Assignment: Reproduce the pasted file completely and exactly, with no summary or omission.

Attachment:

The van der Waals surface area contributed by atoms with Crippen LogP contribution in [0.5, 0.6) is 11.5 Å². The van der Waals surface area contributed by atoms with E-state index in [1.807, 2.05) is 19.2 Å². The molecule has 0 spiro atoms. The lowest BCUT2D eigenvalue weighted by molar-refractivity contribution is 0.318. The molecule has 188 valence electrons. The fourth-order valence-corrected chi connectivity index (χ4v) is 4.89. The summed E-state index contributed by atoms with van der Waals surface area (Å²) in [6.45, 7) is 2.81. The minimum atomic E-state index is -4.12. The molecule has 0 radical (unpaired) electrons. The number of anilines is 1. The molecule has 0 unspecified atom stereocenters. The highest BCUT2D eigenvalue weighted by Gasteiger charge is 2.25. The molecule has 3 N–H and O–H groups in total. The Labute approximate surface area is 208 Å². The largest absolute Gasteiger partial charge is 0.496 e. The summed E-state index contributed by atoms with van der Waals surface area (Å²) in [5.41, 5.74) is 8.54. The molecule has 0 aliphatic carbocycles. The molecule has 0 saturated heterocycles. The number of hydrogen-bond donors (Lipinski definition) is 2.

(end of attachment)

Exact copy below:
The van der Waals surface area contributed by atoms with Crippen LogP contribution in [0.5, 0.6) is 11.5 Å². The van der Waals surface area contributed by atoms with E-state index in [1.807, 2.05) is 19.2 Å². The molecule has 0 spiro atoms. The lowest BCUT2D eigenvalue weighted by molar-refractivity contribution is 0.318. The molecule has 188 valence electrons. The fourth-order valence-corrected chi connectivity index (χ4v) is 4.89. The summed E-state index contributed by atoms with van der Waals surface area (Å²) in [6.45, 7) is 2.81. The minimum atomic E-state index is -4.12. The molecule has 0 radical (unpaired) electrons. The number of anilines is 1. The molecule has 0 unspecified atom stereocenters. The highest BCUT2D eigenvalue weighted by Gasteiger charge is 2.25. The molecule has 3 N–H and O–H groups in total. The Labute approximate surface area is 208 Å². The largest absolute Gasteiger partial charge is 0.496 e. The summed E-state index contributed by atoms with van der Waals surface area (Å²) in [5.41, 5.74) is 8.54. The molecule has 0 aliphatic carbocycles. The molecule has 0 saturated heterocycles. The number of hydrogen-bond donors (Lipinski definition) is 2.